"They [children] won't be able to read the Constitution, the Declaration of Independence, or anything written during the Civil War. They're missing an entire portion of our country's history."
To which Gordon had a few things of his own to say. His thoughts are best summed up by the title of his post: There's this thing called "reality." You might want to check it out.
Given that a large portion of the history of writing has religious significance I'm actually quite surprised that Ms. Vartan didn't take the "if you don't write in cursive you're the spawn of the Devil" route but then again, maybe she's not quite a full-fledged member of the Tea Party.
|There was no app for that.|
At any rate, we're not here to discuss how the lack of cursive is ruining the world. Or are we?
The art of writing goes back thousands of years. Longer if you consider things like hieroglyphs (which we won't). There is some debate surrounding this but let's just say that the first novel ever written was Le Morte d'Arthur by Sir Thomas Malory and published in 1485. The thing is, by this time the printing press was well established and while the book may have been written in script it was published using typography.
The way I see it, all cursive writing did was draw a line between the classes. If you couldn't read and write then you were worthless; either dirt poor or a slave, or both. If you could read and write then there was hope for you, but you were likely just part of the working class. If you could craft a beautiful line of perfect cursive text though, well, then you were extremely well educated and most likely well off financially. After all, you could afford to practice, practice, practice. All those quills, paper, and ink weren't cheap you know.
When public education became more prominent the whole idea of writing as a discipline made sense. Everything was written and everything had to be read. There needed to be a system in place to keep it all in order. Cursive writing to the rescue! Plus, it had the added benefit of giving the children a fabulous exercise to assist with their dexterity and develop part of their brain that would not normally get this much attention. My daughter was still being taught cursive writing a couple years ago, but I'm not so sure it will be around for my son a couple years from now.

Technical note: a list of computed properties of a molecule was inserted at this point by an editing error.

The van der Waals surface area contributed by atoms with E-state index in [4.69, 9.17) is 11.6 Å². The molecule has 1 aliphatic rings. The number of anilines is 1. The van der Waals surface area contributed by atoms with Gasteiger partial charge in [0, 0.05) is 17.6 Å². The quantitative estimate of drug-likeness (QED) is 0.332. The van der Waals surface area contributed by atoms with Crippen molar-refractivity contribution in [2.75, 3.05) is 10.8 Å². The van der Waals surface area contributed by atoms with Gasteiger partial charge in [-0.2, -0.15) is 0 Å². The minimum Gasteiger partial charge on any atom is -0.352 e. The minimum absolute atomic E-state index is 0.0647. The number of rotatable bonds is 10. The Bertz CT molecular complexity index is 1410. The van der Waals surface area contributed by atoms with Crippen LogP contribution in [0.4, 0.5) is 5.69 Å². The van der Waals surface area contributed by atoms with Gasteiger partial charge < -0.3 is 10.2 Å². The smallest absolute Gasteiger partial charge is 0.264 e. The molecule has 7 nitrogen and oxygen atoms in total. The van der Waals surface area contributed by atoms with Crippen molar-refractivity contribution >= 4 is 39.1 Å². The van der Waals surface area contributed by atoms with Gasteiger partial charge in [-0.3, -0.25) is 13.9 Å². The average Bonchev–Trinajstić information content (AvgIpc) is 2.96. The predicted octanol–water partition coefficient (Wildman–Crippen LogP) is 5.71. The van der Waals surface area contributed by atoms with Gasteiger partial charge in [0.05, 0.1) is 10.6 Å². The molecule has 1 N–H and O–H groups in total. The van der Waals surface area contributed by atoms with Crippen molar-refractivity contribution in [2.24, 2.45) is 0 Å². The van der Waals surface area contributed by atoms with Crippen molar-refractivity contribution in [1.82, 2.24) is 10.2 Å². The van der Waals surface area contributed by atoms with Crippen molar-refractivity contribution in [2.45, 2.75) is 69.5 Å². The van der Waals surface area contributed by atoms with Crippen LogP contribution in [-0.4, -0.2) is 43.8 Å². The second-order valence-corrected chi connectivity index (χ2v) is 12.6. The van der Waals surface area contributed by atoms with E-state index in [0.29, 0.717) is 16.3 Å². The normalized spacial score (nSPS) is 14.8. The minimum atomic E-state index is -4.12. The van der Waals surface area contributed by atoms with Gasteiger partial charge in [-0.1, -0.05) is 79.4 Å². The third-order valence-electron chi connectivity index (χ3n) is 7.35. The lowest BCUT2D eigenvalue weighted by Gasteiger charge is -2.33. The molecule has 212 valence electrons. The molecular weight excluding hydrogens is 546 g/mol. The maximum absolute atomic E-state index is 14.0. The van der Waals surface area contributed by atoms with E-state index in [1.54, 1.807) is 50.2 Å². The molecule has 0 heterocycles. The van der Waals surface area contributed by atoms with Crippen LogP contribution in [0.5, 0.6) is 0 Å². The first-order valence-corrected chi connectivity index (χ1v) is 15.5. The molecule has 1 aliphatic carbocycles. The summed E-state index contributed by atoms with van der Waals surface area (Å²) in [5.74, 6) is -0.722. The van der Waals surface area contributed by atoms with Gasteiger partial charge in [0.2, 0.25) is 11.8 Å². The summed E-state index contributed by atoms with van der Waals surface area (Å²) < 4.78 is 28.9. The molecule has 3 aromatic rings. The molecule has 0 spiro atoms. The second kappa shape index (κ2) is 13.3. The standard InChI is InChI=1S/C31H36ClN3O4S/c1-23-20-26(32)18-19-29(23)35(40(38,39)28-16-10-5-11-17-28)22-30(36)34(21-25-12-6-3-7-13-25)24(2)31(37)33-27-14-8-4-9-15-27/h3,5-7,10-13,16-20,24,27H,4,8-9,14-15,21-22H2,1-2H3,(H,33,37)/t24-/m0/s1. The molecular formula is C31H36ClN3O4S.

|I dream of the day I never have to practice this with my kid|
I say good riddance.
As far as I can tell, the tablet computer is pretty much bringing an end to all of it. It only took 500 years to get from that first printing press to having a printing press at the fingertips of anyone who knows the alphabet. In the grand scheme of things, that's a pretty impressive achievement.
We're supposed to be moving forward, not the other direction. Teach kids to print neatly and recognize printed letters and you're teaching them to interact and understand the world as it is now and as it will be tomorrow. I'm a tactile guy and ideas flow more freely when I physically write them down. Plus, I tend to absorb more if I write it (apparently there's a reason we remember what we write), but it's a personal thing. There is absolutely no need for me to be concerned about the quality if I have the means to put it into some readable format for others if I need to.
|The Tenth Circle of Hell: Cursive Writing|
Have you ever seen a teenager on a touchscreen smartphone? We don't need to be teaching them cursive; handheld computers have taken care of that. We don't even need to be teaching them how to spell; autocorrect and overly relaxed (i.e. stupid) online dictionaries have taken care of that. Put cursive in art class where it can receive proper attention because the other classes need to teach them how to live in the modern world. Now, all we need is a class teaching them how to look someone in the eye and have an actual conversation.